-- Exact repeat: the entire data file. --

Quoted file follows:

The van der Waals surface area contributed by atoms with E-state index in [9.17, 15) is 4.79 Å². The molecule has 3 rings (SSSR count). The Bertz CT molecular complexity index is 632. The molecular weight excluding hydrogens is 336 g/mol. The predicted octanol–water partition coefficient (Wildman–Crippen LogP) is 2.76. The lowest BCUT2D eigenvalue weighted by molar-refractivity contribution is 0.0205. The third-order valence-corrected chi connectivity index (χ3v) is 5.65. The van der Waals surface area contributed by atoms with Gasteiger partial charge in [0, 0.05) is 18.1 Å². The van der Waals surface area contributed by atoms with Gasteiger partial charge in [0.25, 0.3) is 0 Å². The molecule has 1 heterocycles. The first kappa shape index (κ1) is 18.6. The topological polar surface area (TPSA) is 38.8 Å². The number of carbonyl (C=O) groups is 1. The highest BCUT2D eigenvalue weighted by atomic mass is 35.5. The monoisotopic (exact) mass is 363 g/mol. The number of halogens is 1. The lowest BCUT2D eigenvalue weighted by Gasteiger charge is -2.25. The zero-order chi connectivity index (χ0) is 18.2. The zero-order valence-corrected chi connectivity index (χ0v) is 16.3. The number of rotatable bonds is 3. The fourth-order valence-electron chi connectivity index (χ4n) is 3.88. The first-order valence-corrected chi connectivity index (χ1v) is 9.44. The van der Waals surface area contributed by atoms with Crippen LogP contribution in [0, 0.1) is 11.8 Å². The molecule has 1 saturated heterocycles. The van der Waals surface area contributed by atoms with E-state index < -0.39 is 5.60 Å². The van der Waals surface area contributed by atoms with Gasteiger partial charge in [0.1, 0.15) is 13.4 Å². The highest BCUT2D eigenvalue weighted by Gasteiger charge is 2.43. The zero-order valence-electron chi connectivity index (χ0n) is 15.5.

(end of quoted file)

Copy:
The van der Waals surface area contributed by atoms with E-state index in [9.17, 15) is 4.79 Å². The molecule has 3 rings (SSSR count). The Bertz CT molecular complexity index is 632. The molecular weight excluding hydrogens is 336 g/mol. The predicted octanol–water partition coefficient (Wildman–Crippen LogP) is 2.76. The lowest BCUT2D eigenvalue weighted by molar-refractivity contribution is 0.0205. The third-order valence-corrected chi connectivity index (χ3v) is 5.65. The van der Waals surface area contributed by atoms with Gasteiger partial charge in [0, 0.05) is 18.1 Å². The van der Waals surface area contributed by atoms with Gasteiger partial charge in [0.25, 0.3) is 0 Å². The molecule has 1 heterocycles. The first kappa shape index (κ1) is 18.6. The topological polar surface area (TPSA) is 38.8 Å². The number of carbonyl (C=O) groups is 1. The highest BCUT2D eigenvalue weighted by atomic mass is 35.5. The monoisotopic (exact) mass is 363 g/mol. The number of halogens is 1. The lowest BCUT2D eigenvalue weighted by Gasteiger charge is -2.25. The zero-order chi connectivity index (χ0) is 18.2. The zero-order valence-corrected chi connectivity index (χ0v) is 16.3. The number of rotatable bonds is 3. The fourth-order valence-electron chi connectivity index (χ4n) is 3.88. The first-order valence-corrected chi connectivity index (χ1v) is 9.44. The van der Waals surface area contributed by atoms with Crippen LogP contribution in [0, 0.1) is 11.8 Å². The molecule has 1 saturated heterocycles. The van der Waals surface area contributed by atoms with E-state index < -0.39 is 5.60 Å². The van der Waals surface area contributed by atoms with Gasteiger partial charge in [0.1, 0.15) is 13.4 Å². The highest BCUT2D eigenvalue weighted by Gasteiger charge is 2.43. The zero-order valence-electron chi connectivity index (χ0n) is 15.5.